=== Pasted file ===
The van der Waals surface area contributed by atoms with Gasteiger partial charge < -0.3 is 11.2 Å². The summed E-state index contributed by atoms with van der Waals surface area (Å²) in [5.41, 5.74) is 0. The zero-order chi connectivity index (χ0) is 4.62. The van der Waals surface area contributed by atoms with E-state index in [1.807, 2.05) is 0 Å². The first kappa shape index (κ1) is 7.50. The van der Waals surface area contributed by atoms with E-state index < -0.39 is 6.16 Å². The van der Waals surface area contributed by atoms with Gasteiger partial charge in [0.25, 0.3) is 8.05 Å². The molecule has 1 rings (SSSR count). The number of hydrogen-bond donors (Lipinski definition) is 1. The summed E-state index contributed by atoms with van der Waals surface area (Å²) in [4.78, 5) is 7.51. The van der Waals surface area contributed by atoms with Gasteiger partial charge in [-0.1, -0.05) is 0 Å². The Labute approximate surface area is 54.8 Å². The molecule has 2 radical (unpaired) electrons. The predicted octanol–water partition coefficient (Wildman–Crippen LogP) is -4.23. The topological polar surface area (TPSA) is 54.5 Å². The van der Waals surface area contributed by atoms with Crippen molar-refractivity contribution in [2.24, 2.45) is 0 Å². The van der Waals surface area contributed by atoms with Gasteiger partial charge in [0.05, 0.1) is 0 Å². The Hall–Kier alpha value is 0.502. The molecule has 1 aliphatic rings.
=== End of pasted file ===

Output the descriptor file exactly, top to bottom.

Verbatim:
The van der Waals surface area contributed by atoms with Gasteiger partial charge < -0.3 is 11.2 Å². The summed E-state index contributed by atoms with van der Waals surface area (Å²) in [5.41, 5.74) is 0. The zero-order chi connectivity index (χ0) is 4.62. The van der Waals surface area contributed by atoms with E-state index in [1.807, 2.05) is 0 Å². The first kappa shape index (κ1) is 7.50. The van der Waals surface area contributed by atoms with E-state index < -0.39 is 6.16 Å². The van der Waals surface area contributed by atoms with Gasteiger partial charge in [0.25, 0.3) is 8.05 Å². The molecule has 1 rings (SSSR count). The number of hydrogen-bond donors (Lipinski definition) is 1. The summed E-state index contributed by atoms with van der Waals surface area (Å²) in [4.78, 5) is 7.51. The van der Waals surface area contributed by atoms with Gasteiger partial charge in [-0.1, -0.05) is 0 Å². The Labute approximate surface area is 54.8 Å². The molecule has 2 radical (unpaired) electrons. The predicted octanol–water partition coefficient (Wildman–Crippen LogP) is -4.23. The topological polar surface area (TPSA) is 54.5 Å². The van der Waals surface area contributed by atoms with Crippen molar-refractivity contribution in [2.24, 2.45) is 0 Å². The van der Waals surface area contributed by atoms with Gasteiger partial charge in [0.05, 0.1) is 0 Å². The Hall–Kier alpha value is 0.502. The molecule has 1 aliphatic rings.